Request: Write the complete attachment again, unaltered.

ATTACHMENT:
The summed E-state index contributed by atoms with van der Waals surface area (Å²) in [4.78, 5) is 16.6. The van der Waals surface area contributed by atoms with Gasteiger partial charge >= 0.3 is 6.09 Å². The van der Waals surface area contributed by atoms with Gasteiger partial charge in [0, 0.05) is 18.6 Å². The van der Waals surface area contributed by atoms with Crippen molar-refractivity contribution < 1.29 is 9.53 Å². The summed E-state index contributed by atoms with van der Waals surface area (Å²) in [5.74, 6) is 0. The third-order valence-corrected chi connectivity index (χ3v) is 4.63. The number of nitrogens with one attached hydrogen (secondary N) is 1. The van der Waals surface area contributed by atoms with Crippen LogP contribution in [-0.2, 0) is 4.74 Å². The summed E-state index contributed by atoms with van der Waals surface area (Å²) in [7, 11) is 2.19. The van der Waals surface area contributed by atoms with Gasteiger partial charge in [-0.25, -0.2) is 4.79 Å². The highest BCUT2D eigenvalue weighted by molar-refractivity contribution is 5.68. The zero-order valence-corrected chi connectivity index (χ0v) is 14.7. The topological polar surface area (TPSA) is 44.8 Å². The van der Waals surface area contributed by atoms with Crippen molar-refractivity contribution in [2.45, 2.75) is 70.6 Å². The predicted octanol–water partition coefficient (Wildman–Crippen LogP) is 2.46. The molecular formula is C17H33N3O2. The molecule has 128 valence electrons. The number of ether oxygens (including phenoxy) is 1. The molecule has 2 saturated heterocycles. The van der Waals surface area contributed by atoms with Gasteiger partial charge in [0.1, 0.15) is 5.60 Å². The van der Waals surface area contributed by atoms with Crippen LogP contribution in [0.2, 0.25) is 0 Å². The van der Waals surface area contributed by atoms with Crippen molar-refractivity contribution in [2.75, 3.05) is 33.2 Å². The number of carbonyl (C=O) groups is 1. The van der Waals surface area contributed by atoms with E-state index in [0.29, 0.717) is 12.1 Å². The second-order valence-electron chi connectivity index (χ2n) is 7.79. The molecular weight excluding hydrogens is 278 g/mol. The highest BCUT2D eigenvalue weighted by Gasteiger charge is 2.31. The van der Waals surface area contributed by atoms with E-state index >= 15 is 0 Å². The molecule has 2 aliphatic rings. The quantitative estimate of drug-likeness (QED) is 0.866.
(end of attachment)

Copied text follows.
The summed E-state index contributed by atoms with van der Waals surface area (Å²) in [4.78, 5) is 16.6. The van der Waals surface area contributed by atoms with Gasteiger partial charge >= 0.3 is 6.09 Å². The van der Waals surface area contributed by atoms with Gasteiger partial charge in [0, 0.05) is 18.6 Å². The van der Waals surface area contributed by atoms with Crippen molar-refractivity contribution < 1.29 is 9.53 Å². The summed E-state index contributed by atoms with van der Waals surface area (Å²) in [5.74, 6) is 0. The third-order valence-corrected chi connectivity index (χ3v) is 4.63. The number of nitrogens with one attached hydrogen (secondary N) is 1. The van der Waals surface area contributed by atoms with Crippen LogP contribution in [-0.2, 0) is 4.74 Å². The summed E-state index contributed by atoms with van der Waals surface area (Å²) in [7, 11) is 2.19. The van der Waals surface area contributed by atoms with Gasteiger partial charge in [-0.25, -0.2) is 4.79 Å². The highest BCUT2D eigenvalue weighted by molar-refractivity contribution is 5.68. The zero-order valence-corrected chi connectivity index (χ0v) is 14.7. The topological polar surface area (TPSA) is 44.8 Å². The van der Waals surface area contributed by atoms with Crippen molar-refractivity contribution in [2.45, 2.75) is 70.6 Å². The predicted octanol–water partition coefficient (Wildman–Crippen LogP) is 2.46. The molecular formula is C17H33N3O2. The molecule has 128 valence electrons. The number of ether oxygens (including phenoxy) is 1. The molecule has 2 saturated heterocycles. The van der Waals surface area contributed by atoms with Gasteiger partial charge in [0.1, 0.15) is 5.60 Å². The van der Waals surface area contributed by atoms with Crippen LogP contribution in [0.2, 0.25) is 0 Å². The van der Waals surface area contributed by atoms with Crippen molar-refractivity contribution in [2.75, 3.05) is 33.2 Å². The number of carbonyl (C=O) groups is 1. The van der Waals surface area contributed by atoms with E-state index in [0.29, 0.717) is 12.1 Å². The second-order valence-electron chi connectivity index (χ2n) is 7.79. The molecular weight excluding hydrogens is 278 g/mol. The highest BCUT2D eigenvalue weighted by Gasteiger charge is 2.31. The van der Waals surface area contributed by atoms with E-state index >= 15 is 0 Å². The molecule has 2 aliphatic rings. The quantitative estimate of drug-likeness (QED) is 0.866.